Sports Law Roundup – 1/13/2017

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I used to write the sports technology roundup at TechGraphs, an internet website that died, and now I am writing the sports law roundup at ALDLAND, an internet website.

Here are the top sports-related legal stories from the past week:

  • College football head injuries: A group of former Texas Tech, Oklahoma, and TCU football players has sued the NCAA and Big XII conference, alleging that those entities breached contractual obligations to warn players of and take adequate steps to prevent head injuries. The plaintiffs are seeking class action status, and their lawyer has said that he expects to file similar lawsuits on behalf of more players this year.
  • Olympic surveillance: Two years ago, the former mayor of Salt Lake City and six SLC residents filed a proposed class action against George W. Bush, Dick Cheney, David Addington, Michael Hayden, the FBI, and the NSA, alleging that the federal government improperly spied upon people attending the 2002 Winter Olympics. Now, a judge has denied the NSA’s motion to dismiss the case and will allow it to proceed.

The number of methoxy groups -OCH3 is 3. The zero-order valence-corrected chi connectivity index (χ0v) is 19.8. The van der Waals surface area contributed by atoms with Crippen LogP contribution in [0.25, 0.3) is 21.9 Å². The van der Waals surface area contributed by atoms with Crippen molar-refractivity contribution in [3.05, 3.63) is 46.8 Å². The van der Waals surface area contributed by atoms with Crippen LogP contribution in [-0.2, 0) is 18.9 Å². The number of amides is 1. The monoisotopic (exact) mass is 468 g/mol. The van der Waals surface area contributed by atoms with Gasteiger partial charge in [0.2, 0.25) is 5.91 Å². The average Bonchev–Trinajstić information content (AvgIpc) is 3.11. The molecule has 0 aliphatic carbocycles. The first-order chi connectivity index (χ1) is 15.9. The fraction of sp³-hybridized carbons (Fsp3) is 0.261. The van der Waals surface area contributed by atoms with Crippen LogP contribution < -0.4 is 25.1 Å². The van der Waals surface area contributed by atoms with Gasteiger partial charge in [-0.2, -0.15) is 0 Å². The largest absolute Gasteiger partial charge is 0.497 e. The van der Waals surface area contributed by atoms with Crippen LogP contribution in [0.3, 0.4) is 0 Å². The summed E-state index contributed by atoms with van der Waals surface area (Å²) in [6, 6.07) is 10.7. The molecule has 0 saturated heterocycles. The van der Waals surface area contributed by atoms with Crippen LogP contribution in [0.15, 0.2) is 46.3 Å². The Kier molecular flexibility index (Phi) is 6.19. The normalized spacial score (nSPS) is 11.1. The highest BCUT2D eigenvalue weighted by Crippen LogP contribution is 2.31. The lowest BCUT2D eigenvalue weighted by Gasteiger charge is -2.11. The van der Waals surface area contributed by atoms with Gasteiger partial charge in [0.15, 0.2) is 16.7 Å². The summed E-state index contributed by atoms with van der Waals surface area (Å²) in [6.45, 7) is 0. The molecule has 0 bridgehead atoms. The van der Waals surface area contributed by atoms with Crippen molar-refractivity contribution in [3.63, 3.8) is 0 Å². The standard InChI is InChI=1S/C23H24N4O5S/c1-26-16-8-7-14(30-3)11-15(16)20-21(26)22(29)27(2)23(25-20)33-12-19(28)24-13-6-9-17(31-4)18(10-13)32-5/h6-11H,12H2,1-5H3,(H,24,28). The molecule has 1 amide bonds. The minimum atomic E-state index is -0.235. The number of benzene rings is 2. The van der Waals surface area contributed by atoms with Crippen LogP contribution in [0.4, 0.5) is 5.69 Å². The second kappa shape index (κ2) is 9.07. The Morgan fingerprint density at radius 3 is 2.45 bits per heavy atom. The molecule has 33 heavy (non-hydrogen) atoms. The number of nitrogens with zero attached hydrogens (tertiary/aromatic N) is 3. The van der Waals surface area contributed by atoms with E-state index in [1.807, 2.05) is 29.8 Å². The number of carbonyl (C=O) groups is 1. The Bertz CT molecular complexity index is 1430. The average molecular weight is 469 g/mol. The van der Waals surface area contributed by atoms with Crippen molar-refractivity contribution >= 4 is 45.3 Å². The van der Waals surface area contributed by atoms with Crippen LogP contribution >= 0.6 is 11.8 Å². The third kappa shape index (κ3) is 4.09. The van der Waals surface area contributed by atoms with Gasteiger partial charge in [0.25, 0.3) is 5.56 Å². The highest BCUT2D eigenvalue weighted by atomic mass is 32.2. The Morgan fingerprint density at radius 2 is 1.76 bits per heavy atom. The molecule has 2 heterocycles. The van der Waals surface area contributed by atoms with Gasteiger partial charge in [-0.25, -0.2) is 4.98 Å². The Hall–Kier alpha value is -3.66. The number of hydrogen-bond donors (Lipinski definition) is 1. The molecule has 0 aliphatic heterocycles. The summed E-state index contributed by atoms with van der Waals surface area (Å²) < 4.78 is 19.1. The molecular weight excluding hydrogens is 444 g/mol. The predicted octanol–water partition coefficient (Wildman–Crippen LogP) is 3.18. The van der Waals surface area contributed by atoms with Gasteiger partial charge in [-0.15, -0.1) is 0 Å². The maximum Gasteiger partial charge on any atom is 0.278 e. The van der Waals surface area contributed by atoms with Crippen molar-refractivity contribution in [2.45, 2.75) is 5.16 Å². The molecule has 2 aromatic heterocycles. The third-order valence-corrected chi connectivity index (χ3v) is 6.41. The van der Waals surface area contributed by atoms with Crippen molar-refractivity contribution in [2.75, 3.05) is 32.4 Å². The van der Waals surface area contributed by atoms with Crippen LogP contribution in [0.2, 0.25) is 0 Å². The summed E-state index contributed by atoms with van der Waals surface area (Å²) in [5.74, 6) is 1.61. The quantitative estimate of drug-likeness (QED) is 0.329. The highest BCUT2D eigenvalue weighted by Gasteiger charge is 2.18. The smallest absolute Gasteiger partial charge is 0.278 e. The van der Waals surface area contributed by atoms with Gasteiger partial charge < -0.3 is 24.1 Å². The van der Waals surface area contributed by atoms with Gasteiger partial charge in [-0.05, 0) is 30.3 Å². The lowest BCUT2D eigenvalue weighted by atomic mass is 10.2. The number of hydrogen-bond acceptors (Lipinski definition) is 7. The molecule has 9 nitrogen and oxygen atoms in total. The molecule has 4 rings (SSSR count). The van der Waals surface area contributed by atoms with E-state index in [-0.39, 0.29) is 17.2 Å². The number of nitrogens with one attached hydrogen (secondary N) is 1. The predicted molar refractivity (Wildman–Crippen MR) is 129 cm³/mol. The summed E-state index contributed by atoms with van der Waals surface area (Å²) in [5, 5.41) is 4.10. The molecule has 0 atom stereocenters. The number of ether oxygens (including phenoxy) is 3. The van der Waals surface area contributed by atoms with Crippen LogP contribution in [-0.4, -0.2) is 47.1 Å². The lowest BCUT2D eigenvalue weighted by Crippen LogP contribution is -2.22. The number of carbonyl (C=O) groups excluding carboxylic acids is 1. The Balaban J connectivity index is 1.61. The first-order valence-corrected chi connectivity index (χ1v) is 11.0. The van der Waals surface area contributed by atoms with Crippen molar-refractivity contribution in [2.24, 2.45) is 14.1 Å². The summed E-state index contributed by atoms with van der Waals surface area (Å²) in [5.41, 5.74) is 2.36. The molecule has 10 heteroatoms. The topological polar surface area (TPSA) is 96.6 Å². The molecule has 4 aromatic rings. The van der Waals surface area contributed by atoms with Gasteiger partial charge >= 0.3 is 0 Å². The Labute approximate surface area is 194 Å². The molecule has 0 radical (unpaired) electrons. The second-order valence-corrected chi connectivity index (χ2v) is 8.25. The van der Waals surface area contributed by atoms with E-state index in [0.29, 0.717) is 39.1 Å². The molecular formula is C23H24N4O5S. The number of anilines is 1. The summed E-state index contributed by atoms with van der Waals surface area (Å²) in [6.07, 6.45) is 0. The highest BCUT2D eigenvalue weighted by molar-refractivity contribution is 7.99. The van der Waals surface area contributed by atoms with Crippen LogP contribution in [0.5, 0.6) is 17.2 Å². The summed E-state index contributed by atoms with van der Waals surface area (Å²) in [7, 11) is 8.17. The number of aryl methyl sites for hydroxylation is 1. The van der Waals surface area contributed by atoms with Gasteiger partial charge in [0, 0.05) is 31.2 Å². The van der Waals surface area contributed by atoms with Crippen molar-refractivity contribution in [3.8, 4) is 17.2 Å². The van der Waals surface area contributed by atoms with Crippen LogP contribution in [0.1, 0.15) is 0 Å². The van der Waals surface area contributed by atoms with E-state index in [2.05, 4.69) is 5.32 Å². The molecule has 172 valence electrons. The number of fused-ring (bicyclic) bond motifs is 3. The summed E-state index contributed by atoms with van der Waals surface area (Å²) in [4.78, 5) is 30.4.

• Gymnast abuse: In more Olympic news, eighteen women sued USA Gymnastics, the national governing body for gymnastics in the United States; Michigan State University; and a gym in the Lansing area. Their complaint alleges that an affiliated doctor molested and sexually assaulted the plaintiffs, some of whom were as young as nine years old when the alleged attacks occurred, and that the defendants failed to act appropriately upon their knowledge of this doctor’s actions. This is the third civil action involving this doctor, and criminal complaints also have been filed. The FBI reportedly recovered child pornography from the doctor’s electronic devices and is in possession of video evidence of the doctor perpetrating sexual assaults.
  • Baseball land shark attack: The judge overseeing a dispute between the Miami Marlins and a fan who alleges she suffered a serious neck injury in 2013 when a shark mascot, following an on-field race with other mascots, leaned into the stands and pretended to bite her head has ordered the parties to participate in mediation in advance of the case’s June trial date.
  • Concert dodgers: A concert promoter sued the Los Angeles Dodgers and Guggenheim Partners, the entity that owns the team, because, the promoter alleges, they failed to pay him a share of the proceeds from concerts by Paul McCartney and AC/DC hosted at Dodger Stadium for his work in securing those performances. The promoter says he’s owed $2 million, while a leaked draft response from the defendants reportedly tells him to “forget about the check, we’ll get hell to pay.”